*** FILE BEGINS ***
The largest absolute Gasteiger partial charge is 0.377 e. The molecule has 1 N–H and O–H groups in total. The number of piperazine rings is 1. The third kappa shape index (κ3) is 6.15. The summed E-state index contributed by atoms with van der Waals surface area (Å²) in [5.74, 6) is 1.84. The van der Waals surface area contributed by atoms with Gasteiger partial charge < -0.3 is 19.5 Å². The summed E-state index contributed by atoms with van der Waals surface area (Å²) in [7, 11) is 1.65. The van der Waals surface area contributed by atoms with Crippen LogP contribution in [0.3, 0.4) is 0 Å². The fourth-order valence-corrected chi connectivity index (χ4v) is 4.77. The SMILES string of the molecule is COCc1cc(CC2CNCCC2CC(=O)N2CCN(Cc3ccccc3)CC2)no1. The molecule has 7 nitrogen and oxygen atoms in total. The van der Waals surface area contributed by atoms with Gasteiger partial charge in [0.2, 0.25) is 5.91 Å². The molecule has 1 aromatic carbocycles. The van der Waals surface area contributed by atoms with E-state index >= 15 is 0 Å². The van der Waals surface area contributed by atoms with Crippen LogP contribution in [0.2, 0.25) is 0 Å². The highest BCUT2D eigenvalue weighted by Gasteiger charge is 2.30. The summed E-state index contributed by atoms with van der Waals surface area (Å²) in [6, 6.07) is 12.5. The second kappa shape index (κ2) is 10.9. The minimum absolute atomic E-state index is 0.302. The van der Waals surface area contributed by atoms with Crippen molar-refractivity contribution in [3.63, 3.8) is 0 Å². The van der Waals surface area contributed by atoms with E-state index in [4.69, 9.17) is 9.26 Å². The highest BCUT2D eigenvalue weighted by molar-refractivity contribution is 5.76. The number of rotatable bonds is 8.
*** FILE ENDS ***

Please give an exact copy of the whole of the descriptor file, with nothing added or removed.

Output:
The largest absolute Gasteiger partial charge is 0.377 e. The molecule has 1 N–H and O–H groups in total. The number of piperazine rings is 1. The third kappa shape index (κ3) is 6.15. The summed E-state index contributed by atoms with van der Waals surface area (Å²) in [5.74, 6) is 1.84. The van der Waals surface area contributed by atoms with Gasteiger partial charge < -0.3 is 19.5 Å². The summed E-state index contributed by atoms with van der Waals surface area (Å²) in [7, 11) is 1.65. The van der Waals surface area contributed by atoms with Crippen LogP contribution in [0.3, 0.4) is 0 Å². The fourth-order valence-corrected chi connectivity index (χ4v) is 4.77. The SMILES string of the molecule is COCc1cc(CC2CNCCC2CC(=O)N2CCN(Cc3ccccc3)CC2)no1. The molecule has 7 nitrogen and oxygen atoms in total. The van der Waals surface area contributed by atoms with Gasteiger partial charge in [0.2, 0.25) is 5.91 Å². The molecule has 1 aromatic carbocycles. The van der Waals surface area contributed by atoms with E-state index >= 15 is 0 Å². The van der Waals surface area contributed by atoms with Crippen LogP contribution in [0.2, 0.25) is 0 Å². The highest BCUT2D eigenvalue weighted by Gasteiger charge is 2.30. The summed E-state index contributed by atoms with van der Waals surface area (Å²) in [6, 6.07) is 12.5. The second kappa shape index (κ2) is 10.9. The minimum absolute atomic E-state index is 0.302. The van der Waals surface area contributed by atoms with Crippen molar-refractivity contribution in [3.63, 3.8) is 0 Å². The van der Waals surface area contributed by atoms with E-state index in [4.69, 9.17) is 9.26 Å². The highest BCUT2D eigenvalue weighted by molar-refractivity contribution is 5.76. The number of rotatable bonds is 8.